The first part of the book unfolds chronologically and is organized around the problems that pilots confronted as aircraft were improved and capable of flying higher, farther, and faster (chapters 1–2). Pilots, aeronautical engineers, and flight surgeons worked together to solve problems such as hypoxia, decompression sickness, and blackout. Chapter 3 illuminates the teamwork between pilots and flight surgeons to facilitate flying in low-visibility conditions (e.g., at night and in poor weather). Chapter 4 describes the contributions of engineers to improving the success flight operations (e.g., gyroscopes, autopilots, and improved radio guidance). Quite interestingly, chapter 4 also details “an institutional imperative” for pilotless weapons, meaning all types of missiles including those with aerodynamic stabilizers and guidance systems.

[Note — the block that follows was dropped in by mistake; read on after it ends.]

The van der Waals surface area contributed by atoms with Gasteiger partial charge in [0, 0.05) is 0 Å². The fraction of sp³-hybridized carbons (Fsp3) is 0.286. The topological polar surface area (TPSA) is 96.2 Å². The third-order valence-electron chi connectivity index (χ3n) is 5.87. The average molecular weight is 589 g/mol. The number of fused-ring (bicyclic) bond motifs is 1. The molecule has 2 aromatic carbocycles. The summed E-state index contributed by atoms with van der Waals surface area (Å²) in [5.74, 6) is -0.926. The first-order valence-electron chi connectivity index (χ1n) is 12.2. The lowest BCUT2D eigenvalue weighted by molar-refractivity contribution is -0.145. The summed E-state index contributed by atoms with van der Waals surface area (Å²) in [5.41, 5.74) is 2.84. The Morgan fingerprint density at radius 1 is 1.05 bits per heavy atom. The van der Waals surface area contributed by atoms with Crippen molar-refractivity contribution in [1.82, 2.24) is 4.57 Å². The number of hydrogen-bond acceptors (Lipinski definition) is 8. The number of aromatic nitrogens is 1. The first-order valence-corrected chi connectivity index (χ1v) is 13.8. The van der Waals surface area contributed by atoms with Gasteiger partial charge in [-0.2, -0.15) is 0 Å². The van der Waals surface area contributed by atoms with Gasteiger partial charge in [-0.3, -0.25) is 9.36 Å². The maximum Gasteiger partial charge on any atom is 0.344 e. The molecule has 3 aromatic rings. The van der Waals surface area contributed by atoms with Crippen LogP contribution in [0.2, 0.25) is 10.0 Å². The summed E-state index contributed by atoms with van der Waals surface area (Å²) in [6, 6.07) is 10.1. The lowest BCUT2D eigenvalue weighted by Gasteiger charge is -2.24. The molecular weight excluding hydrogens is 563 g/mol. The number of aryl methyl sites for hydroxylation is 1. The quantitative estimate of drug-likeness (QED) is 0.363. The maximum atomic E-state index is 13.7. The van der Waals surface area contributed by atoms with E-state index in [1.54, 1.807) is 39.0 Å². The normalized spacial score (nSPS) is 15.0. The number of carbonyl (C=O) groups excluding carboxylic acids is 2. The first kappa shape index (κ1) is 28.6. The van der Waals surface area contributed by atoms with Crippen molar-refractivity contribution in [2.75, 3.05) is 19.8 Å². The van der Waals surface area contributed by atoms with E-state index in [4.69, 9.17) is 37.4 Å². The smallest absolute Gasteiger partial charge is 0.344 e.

What Schultz has done, comprehensively, yet engagingly, is to tell the stories behind key milestones in a way that brings them to life. He shines a light on the human element, specifically the humanity behind the legends of Air Force history, while simultaneously placing them in the larger historical context visible now with the benefit of hindsight. In 1925, for example, then-Maj Henry H. “Hap” Arnold foresaw the capability of air operations at altitudes above 40,000 feet by the 1930s and highlighted the need for “oxygen-breathing equipment. . . or air-tight compartments” (p. 7) for pilot protection. Then-Lt Jimmy Doolittle, a pilot and a scholar with a doctorate in aeronautical engineering, successfully accomplished the first zero-visibility flight and landing in 1929. In addition to Arnold and Doolittle, there are interesting and inspiring lessons to learn from the experiences and contributions of Maj Gen Benjamin Foulois, Gen Carl Spaatz (the first USAF chief of staff), Gen Ira C. Eaker, and Gen Curtis LeMay. There are many others reintroduced in Schultz’s account whose contributions are less well-known today but, as he makes clear, were critical to how modern pilots integrate and interface with today’s sophisticated aircraft.